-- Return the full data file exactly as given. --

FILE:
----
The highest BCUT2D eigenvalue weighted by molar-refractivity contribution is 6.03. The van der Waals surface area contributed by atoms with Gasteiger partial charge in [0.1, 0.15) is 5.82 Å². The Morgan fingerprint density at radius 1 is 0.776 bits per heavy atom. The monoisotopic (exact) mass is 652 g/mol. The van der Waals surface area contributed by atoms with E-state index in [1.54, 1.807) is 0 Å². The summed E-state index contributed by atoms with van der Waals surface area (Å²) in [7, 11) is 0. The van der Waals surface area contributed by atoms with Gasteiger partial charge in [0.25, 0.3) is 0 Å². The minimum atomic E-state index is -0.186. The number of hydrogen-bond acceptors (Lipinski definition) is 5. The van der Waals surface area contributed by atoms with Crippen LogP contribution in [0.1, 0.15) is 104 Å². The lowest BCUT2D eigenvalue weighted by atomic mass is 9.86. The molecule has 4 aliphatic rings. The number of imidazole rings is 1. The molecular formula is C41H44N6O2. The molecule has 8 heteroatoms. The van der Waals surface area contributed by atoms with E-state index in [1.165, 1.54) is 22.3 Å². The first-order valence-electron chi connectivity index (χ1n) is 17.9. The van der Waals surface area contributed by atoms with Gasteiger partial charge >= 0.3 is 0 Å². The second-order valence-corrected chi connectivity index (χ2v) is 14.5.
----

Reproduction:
The highest BCUT2D eigenvalue weighted by molar-refractivity contribution is 6.03. The van der Waals surface area contributed by atoms with Gasteiger partial charge in [0.1, 0.15) is 5.82 Å². The Morgan fingerprint density at radius 1 is 0.776 bits per heavy atom. The monoisotopic (exact) mass is 652 g/mol. The van der Waals surface area contributed by atoms with E-state index in [1.54, 1.807) is 0 Å². The summed E-state index contributed by atoms with van der Waals surface area (Å²) in [7, 11) is 0. The van der Waals surface area contributed by atoms with Gasteiger partial charge in [0.25, 0.3) is 0 Å². The minimum atomic E-state index is -0.186. The number of hydrogen-bond acceptors (Lipinski definition) is 5. The van der Waals surface area contributed by atoms with Crippen LogP contribution in [0.1, 0.15) is 104 Å². The lowest BCUT2D eigenvalue weighted by atomic mass is 9.86. The molecule has 4 aliphatic rings. The number of imidazole rings is 1. The molecular formula is C41H44N6O2. The molecule has 8 heteroatoms. The van der Waals surface area contributed by atoms with E-state index in [1.165, 1.54) is 22.3 Å². The first-order valence-electron chi connectivity index (χ1n) is 17.9. The van der Waals surface area contributed by atoms with Gasteiger partial charge >= 0.3 is 0 Å². The second-order valence-corrected chi connectivity index (χ2v) is 14.5.